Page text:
Asymmetrical dependence between causal laws does not account for meaning
David Bourget (Western Ontario)
David Chalmers (ANU, NYU)
Rafael De Clercq
Jack Alan Reynolds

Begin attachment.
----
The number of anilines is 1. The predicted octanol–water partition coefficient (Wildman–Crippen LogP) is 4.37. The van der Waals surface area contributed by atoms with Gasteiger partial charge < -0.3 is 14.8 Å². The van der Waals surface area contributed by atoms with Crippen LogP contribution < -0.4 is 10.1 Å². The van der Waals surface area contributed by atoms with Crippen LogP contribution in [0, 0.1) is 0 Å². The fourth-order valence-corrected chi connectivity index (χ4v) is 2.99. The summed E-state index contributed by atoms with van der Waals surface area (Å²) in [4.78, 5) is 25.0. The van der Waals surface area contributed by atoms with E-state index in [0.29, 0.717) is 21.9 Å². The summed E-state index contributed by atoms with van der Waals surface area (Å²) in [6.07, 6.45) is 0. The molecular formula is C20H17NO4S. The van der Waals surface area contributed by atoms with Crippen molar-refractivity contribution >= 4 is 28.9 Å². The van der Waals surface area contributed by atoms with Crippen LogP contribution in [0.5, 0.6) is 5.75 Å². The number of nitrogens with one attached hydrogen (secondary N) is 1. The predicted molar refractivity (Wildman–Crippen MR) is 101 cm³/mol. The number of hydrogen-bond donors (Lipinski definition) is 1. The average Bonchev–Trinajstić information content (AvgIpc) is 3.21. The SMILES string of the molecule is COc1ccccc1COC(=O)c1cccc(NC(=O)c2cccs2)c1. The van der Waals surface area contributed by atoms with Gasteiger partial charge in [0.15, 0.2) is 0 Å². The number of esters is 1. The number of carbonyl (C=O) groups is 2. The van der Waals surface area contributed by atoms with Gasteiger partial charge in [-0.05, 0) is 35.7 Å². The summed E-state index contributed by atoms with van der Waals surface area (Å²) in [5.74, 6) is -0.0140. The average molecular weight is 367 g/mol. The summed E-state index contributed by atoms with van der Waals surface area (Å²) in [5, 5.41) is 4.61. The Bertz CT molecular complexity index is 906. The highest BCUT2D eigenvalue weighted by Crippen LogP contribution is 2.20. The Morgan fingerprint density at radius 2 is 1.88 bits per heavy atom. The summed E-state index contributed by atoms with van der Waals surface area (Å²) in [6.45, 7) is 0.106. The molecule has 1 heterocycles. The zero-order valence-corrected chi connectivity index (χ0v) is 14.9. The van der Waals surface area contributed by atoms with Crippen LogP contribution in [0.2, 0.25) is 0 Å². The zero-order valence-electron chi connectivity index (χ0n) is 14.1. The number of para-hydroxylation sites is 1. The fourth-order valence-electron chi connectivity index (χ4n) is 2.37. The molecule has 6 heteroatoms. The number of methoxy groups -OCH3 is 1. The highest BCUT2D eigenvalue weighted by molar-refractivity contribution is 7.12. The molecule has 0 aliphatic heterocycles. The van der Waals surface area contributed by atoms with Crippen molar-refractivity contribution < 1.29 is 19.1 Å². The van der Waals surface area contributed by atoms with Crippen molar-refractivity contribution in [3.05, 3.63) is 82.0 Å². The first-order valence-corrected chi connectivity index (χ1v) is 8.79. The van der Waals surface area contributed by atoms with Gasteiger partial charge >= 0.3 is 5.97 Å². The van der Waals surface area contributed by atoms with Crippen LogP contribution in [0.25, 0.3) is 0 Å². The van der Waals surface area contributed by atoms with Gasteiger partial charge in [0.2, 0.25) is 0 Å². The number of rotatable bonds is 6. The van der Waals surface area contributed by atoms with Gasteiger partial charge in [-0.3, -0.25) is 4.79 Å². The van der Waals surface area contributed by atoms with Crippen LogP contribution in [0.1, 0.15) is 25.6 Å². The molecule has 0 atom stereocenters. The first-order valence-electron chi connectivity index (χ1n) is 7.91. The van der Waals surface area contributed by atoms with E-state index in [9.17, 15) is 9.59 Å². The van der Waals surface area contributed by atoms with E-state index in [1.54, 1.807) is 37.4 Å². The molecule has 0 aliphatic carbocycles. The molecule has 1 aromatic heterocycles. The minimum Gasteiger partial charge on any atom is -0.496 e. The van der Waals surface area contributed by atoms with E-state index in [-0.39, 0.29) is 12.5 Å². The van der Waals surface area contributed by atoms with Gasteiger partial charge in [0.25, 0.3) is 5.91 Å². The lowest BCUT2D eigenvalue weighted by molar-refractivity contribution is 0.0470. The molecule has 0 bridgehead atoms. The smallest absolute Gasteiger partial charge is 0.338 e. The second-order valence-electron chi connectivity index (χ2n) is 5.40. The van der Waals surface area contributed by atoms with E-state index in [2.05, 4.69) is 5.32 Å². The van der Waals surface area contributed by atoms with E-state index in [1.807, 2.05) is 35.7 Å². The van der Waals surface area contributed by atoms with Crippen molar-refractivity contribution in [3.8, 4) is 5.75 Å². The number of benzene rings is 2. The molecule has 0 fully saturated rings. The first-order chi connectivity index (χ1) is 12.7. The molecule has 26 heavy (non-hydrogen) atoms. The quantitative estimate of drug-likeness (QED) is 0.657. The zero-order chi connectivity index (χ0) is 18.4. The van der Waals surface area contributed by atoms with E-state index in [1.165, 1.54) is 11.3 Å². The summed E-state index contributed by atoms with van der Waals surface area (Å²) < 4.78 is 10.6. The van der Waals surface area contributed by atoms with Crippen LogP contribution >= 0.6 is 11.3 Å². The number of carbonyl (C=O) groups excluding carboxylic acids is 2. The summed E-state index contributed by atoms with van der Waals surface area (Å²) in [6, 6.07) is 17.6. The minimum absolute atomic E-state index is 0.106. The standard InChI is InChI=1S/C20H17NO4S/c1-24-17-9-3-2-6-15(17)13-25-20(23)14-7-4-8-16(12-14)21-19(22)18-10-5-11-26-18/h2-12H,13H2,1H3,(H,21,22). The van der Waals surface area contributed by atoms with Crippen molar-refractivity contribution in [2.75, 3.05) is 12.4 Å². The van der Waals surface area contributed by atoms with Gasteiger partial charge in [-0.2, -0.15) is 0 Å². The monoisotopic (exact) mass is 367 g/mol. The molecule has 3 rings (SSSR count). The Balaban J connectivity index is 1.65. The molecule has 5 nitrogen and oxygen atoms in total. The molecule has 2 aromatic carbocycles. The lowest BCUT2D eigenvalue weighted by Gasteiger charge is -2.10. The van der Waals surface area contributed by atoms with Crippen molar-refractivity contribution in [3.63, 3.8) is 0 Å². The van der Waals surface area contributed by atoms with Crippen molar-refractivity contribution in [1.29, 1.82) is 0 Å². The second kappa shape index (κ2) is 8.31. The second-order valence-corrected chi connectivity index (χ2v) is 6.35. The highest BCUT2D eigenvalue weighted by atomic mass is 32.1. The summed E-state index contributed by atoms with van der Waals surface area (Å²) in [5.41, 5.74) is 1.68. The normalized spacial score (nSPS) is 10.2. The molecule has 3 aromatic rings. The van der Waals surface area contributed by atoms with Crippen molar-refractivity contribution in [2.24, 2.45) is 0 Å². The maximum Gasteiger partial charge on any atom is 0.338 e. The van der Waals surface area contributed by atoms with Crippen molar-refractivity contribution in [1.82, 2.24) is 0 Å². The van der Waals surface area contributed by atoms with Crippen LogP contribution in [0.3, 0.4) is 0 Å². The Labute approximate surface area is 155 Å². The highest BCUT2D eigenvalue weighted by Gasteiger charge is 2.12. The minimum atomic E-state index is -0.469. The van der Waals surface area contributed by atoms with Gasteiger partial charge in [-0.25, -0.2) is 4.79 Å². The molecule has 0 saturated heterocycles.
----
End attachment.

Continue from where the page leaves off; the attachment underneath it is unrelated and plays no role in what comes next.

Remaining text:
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In (1990), Jerry Fodor has defended a naturalized conception of meaning for Mentalese expressions which relies on the notion of asymmetric dependence. According to this conception, any naturalized theory of meaning must be able to account for the fact that meaning is robust, namely that any token of a certain Mentalese expression “x” retains the expression’s meaning, X, for any Y (≠ X) which happens to cause it. Now, this robustness of “x”‘s meaning can precisely be explained in terms of the subsistence of an asymmetric dependence of any nomic connection between Ys and “x”‘s tokens on another nomic connection between Xs and “x”‘s tokens. According to Fodor, then, this relation between nomic connections can account in perfectly naturalistic terms for “x” meaning X, by providing a sufficient condition for such a meaning. In what follows, however, I will try to show, first, that the subsistence of asymmetric dependencies of the kind envisaged by Fodor is not enough for assigning meaning to a certain expression. Indeed, there are dependencies of this kind which are meaning-irrelevant. Secondly, I will claim that asymmetric dependence relations are not able even to support for the robustness of meaning. For there are cases in which according to the structure of these relations we would have to conclude that meaning is altered although robustness would require to have it unchanged.
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